Coronavirus News: Guidelines for Nutrition support of COVID-19 patients


Many patients with suspected or confirmed COVID-19 admitted to ICU will require artificial nutrition support. 

To provide help to those dealing with ventilated patients who need feeding, newly developed Guidelines for feeding patients admitted to ICU are being released in draft form and may be accessed here. These have been developed by a sub group of ICU dietitians for the HSE Critical Care Programme, with input from Speech and Language Therapy and Pharmacy.  Updates to the document may be made over the coming days/weeks so please check online to ensure you have the latest edition.

Note: These out of hours guidelines are designed primarily for use by doctors and healthcare professionals other than dietitians, where access to a dietitian is not immediately but will be helpful to dietitians that are new to ICU and may be assisting with ICU/HDU cover in the coming weeks.

For ventilated COVID patients who require feeding, it is important to note that such patients may be fluid limited, they may be proned early and for a prolonged time, and may be more at risk of refeeding syndrome and at higher risk of developing diarrhoea.  Whereas most will be suitable candidates for enteral nutrition (EN), some will require parenteral nutrition (PN). It is therefore essential to consult local out of hours PPPGs, or if not available, use the Critical Care Programme draft algorithm and evidence outline to support decision making.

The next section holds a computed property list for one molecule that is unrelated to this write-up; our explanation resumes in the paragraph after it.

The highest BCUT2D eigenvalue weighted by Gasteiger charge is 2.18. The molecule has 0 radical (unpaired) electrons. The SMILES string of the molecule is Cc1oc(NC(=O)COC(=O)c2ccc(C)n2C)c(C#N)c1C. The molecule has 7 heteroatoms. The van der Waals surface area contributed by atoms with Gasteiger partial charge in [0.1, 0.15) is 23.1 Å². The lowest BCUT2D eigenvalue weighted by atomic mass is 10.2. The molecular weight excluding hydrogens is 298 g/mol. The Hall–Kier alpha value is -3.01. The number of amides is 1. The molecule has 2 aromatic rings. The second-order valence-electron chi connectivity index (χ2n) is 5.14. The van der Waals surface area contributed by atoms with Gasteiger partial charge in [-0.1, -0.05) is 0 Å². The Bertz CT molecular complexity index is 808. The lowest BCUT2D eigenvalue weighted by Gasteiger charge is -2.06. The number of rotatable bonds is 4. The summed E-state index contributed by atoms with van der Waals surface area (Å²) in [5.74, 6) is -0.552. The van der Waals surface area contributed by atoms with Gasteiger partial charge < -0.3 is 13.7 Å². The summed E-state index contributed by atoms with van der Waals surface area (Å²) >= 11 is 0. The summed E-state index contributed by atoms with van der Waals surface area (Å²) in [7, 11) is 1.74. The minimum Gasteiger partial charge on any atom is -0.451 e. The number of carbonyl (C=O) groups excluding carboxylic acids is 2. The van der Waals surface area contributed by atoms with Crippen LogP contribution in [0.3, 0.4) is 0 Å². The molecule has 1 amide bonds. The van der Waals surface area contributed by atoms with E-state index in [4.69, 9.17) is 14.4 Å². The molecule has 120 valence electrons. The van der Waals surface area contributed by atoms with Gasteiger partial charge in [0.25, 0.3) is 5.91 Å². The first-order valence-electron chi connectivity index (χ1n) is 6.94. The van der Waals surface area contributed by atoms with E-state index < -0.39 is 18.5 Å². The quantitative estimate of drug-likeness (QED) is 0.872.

If you are a dietitian and keen to access more specific COVID feeding templates and guidelines, INDI has created a resource hub which contains more COVID specific feeding templates for dietitians and will be made available via open access, not just INDI members.  All materials are being actively developed and updated. The link to the INDI website can be accessed here.

Thanks to the many dietitians who have been involved in developing and sharing their expert guidelines and resources, all of whom are working hard to ensure that patients receive ‘best-practice’ nutritional care.

Additional resources that may be of help and which will be added to over the coming days/weeks:

WHO Academy COVID-19 learning app:

The WHO Academy’s new COVID-19 mobile learning app is targeted specifically to health workers. While WHO has not yet made a formal announcement, we want you to be able to download it now and share with your colleagues and with health workers globally. 

With content in six languages, the app delivers mobile access to a wealth of COVID-19 knowledge resources developed by WHO, including up-to-the-minute guidance, tools, training, and virtual workshops to support health workers in caring for patients infected by COVID-19 and protect themselves as they do their critical work.

The app was created in direct response to an online survey of health works conducted by the WHO Academy in March and April, to which we received more than 20,000 responses.  It provides detailed information and tools addressing key areas of concerns for health workers responding to the outbreak:

  • Infection prevention control
  • Case management
  • Use of personal protective equipment
  • Staff safety and health
  • Risk communication & community engagement

Please download the app, try it out and let us know what you think.  It is available in the Apple App Store and the Google Play store https://play.google.com/store/apps/details?id=org.who.WHOA.